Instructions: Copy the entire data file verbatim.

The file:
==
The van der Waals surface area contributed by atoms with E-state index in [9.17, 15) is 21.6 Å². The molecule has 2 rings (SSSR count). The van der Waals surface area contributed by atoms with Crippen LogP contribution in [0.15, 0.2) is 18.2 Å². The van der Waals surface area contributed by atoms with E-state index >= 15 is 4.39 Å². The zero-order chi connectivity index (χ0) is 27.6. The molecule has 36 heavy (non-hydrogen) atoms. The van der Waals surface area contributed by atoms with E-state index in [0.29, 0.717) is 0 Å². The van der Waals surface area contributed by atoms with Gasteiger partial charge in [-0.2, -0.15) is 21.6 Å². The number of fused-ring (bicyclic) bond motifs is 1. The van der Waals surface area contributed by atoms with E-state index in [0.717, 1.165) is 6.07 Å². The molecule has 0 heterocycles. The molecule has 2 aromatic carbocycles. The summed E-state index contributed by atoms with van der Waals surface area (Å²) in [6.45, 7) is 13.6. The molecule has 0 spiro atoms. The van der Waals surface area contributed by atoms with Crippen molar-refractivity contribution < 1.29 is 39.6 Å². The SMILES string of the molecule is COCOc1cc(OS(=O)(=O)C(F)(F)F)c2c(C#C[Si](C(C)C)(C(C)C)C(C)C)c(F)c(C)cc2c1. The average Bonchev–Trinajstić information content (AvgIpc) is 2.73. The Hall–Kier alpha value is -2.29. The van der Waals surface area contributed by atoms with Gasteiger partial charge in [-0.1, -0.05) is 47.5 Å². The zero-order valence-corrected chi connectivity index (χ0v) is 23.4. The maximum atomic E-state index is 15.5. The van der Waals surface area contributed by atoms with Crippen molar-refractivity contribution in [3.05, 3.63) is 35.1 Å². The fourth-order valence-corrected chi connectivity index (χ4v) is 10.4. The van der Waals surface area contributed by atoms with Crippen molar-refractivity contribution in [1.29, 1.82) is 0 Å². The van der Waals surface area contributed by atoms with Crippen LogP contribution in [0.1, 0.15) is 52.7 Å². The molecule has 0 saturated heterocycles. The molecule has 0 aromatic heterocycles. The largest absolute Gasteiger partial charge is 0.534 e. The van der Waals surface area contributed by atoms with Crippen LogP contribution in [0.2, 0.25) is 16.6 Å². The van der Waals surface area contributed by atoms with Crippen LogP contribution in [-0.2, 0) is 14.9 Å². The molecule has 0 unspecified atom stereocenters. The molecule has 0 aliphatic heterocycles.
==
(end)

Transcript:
The van der Waals surface area contributed by atoms with E-state index in [9.17, 15) is 21.6 Å². The molecule has 2 rings (SSSR count). The van der Waals surface area contributed by atoms with Crippen LogP contribution in [0.15, 0.2) is 18.2 Å². The van der Waals surface area contributed by atoms with E-state index >= 15 is 4.39 Å². The zero-order chi connectivity index (χ0) is 27.6. The molecule has 36 heavy (non-hydrogen) atoms. The van der Waals surface area contributed by atoms with E-state index in [0.29, 0.717) is 0 Å². The van der Waals surface area contributed by atoms with Gasteiger partial charge in [-0.2, -0.15) is 21.6 Å². The number of fused-ring (bicyclic) bond motifs is 1. The van der Waals surface area contributed by atoms with E-state index in [0.717, 1.165) is 6.07 Å². The molecule has 0 heterocycles. The molecule has 2 aromatic carbocycles. The summed E-state index contributed by atoms with van der Waals surface area (Å²) in [6.45, 7) is 13.6. The molecule has 0 spiro atoms. The van der Waals surface area contributed by atoms with Crippen molar-refractivity contribution < 1.29 is 39.6 Å². The SMILES string of the molecule is COCOc1cc(OS(=O)(=O)C(F)(F)F)c2c(C#C[Si](C(C)C)(C(C)C)C(C)C)c(F)c(C)cc2c1. The average Bonchev–Trinajstić information content (AvgIpc) is 2.73. The Hall–Kier alpha value is -2.29. The van der Waals surface area contributed by atoms with Gasteiger partial charge in [-0.1, -0.05) is 47.5 Å². The zero-order valence-corrected chi connectivity index (χ0v) is 23.4. The maximum atomic E-state index is 15.5. The van der Waals surface area contributed by atoms with Crippen molar-refractivity contribution in [3.05, 3.63) is 35.1 Å². The fourth-order valence-corrected chi connectivity index (χ4v) is 10.4. The van der Waals surface area contributed by atoms with Crippen molar-refractivity contribution in [1.29, 1.82) is 0 Å². The van der Waals surface area contributed by atoms with Crippen LogP contribution in [0.1, 0.15) is 52.7 Å². The molecule has 0 saturated heterocycles. The molecule has 0 aromatic heterocycles. The largest absolute Gasteiger partial charge is 0.534 e. The van der Waals surface area contributed by atoms with Crippen LogP contribution in [0.2, 0.25) is 16.6 Å². The van der Waals surface area contributed by atoms with Crippen LogP contribution in [-0.2, 0) is 14.9 Å². The molecule has 0 unspecified atom stereocenters. The molecule has 0 aliphatic heterocycles.